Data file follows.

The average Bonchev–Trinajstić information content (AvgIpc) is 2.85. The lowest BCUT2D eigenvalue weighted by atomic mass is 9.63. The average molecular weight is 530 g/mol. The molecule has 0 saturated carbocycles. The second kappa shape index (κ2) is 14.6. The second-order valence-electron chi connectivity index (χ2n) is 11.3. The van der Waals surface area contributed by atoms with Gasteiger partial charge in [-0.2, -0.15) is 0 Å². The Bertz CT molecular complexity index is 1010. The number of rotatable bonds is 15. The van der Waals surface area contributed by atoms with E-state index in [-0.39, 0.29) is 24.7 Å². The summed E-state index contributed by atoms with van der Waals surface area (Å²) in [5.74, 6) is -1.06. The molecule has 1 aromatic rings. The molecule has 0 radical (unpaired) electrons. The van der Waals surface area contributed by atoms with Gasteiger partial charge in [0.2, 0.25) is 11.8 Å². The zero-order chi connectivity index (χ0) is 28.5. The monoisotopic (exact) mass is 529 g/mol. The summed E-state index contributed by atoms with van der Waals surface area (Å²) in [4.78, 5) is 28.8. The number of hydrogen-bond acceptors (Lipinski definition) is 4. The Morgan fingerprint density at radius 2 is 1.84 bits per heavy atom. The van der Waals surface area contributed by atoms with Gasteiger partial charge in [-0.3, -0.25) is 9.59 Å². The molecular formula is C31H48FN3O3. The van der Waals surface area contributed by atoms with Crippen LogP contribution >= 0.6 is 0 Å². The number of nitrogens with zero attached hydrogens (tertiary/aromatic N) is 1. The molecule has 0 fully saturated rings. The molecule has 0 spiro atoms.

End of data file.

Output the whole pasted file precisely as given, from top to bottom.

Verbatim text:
The average Bonchev–Trinajstić information content (AvgIpc) is 2.85. The lowest BCUT2D eigenvalue weighted by atomic mass is 9.63. The average molecular weight is 530 g/mol. The molecule has 0 saturated carbocycles. The second kappa shape index (κ2) is 14.6. The second-order valence-electron chi connectivity index (χ2n) is 11.3. The van der Waals surface area contributed by atoms with Gasteiger partial charge in [-0.2, -0.15) is 0 Å². The Bertz CT molecular complexity index is 1010. The number of rotatable bonds is 15. The van der Waals surface area contributed by atoms with E-state index in [-0.39, 0.29) is 24.7 Å². The summed E-state index contributed by atoms with van der Waals surface area (Å²) in [5.74, 6) is -1.06. The molecule has 1 aromatic rings. The molecule has 0 radical (unpaired) electrons. The van der Waals surface area contributed by atoms with Gasteiger partial charge in [0.2, 0.25) is 11.8 Å². The zero-order chi connectivity index (χ0) is 28.5. The monoisotopic (exact) mass is 529 g/mol. The summed E-state index contributed by atoms with van der Waals surface area (Å²) in [4.78, 5) is 28.8. The number of hydrogen-bond acceptors (Lipinski definition) is 4. The Morgan fingerprint density at radius 2 is 1.84 bits per heavy atom. The van der Waals surface area contributed by atoms with Gasteiger partial charge in [-0.3, -0.25) is 9.59 Å². The molecular formula is C31H48FN3O3. The van der Waals surface area contributed by atoms with Crippen LogP contribution >= 0.6 is 0 Å². The number of nitrogens with zero attached hydrogens (tertiary/aromatic N) is 1. The molecule has 0 fully saturated rings. The molecule has 0 spiro atoms.